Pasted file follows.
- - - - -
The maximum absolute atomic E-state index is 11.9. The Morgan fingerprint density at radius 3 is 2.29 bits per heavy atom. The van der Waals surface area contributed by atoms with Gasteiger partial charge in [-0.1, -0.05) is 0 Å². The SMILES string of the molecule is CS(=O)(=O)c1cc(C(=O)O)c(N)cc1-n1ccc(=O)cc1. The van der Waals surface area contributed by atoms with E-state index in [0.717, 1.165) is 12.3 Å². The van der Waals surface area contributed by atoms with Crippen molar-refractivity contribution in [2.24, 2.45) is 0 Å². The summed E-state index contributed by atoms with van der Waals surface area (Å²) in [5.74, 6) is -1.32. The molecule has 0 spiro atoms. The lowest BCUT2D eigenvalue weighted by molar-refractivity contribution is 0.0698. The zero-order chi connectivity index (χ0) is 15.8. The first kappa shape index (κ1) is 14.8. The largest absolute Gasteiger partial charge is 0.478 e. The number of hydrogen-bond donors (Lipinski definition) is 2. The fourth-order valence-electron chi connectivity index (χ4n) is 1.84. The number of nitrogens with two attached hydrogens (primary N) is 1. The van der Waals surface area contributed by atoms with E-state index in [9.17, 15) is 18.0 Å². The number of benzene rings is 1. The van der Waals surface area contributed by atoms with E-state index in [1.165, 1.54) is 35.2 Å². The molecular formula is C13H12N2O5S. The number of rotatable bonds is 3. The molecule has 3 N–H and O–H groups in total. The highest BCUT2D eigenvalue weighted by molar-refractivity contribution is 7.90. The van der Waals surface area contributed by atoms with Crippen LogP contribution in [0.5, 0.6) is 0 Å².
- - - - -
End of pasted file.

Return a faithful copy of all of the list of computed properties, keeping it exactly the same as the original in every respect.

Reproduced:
The maximum absolute atomic E-state index is 11.9. The Morgan fingerprint density at radius 3 is 2.29 bits per heavy atom. The van der Waals surface area contributed by atoms with Gasteiger partial charge in [-0.1, -0.05) is 0 Å². The SMILES string of the molecule is CS(=O)(=O)c1cc(C(=O)O)c(N)cc1-n1ccc(=O)cc1. The van der Waals surface area contributed by atoms with E-state index in [0.717, 1.165) is 12.3 Å². The van der Waals surface area contributed by atoms with Crippen molar-refractivity contribution in [2.24, 2.45) is 0 Å². The summed E-state index contributed by atoms with van der Waals surface area (Å²) in [5.74, 6) is -1.32. The molecule has 0 spiro atoms. The lowest BCUT2D eigenvalue weighted by molar-refractivity contribution is 0.0698. The zero-order chi connectivity index (χ0) is 15.8. The first kappa shape index (κ1) is 14.8. The largest absolute Gasteiger partial charge is 0.478 e. The number of hydrogen-bond donors (Lipinski definition) is 2. The fourth-order valence-electron chi connectivity index (χ4n) is 1.84. The number of nitrogens with two attached hydrogens (primary N) is 1. The van der Waals surface area contributed by atoms with E-state index in [9.17, 15) is 18.0 Å². The number of benzene rings is 1. The van der Waals surface area contributed by atoms with E-state index in [1.165, 1.54) is 35.2 Å². The molecular formula is C13H12N2O5S. The number of rotatable bonds is 3. The molecule has 3 N–H and O–H groups in total. The highest BCUT2D eigenvalue weighted by molar-refractivity contribution is 7.90. The van der Waals surface area contributed by atoms with Crippen LogP contribution in [0.5, 0.6) is 0 Å².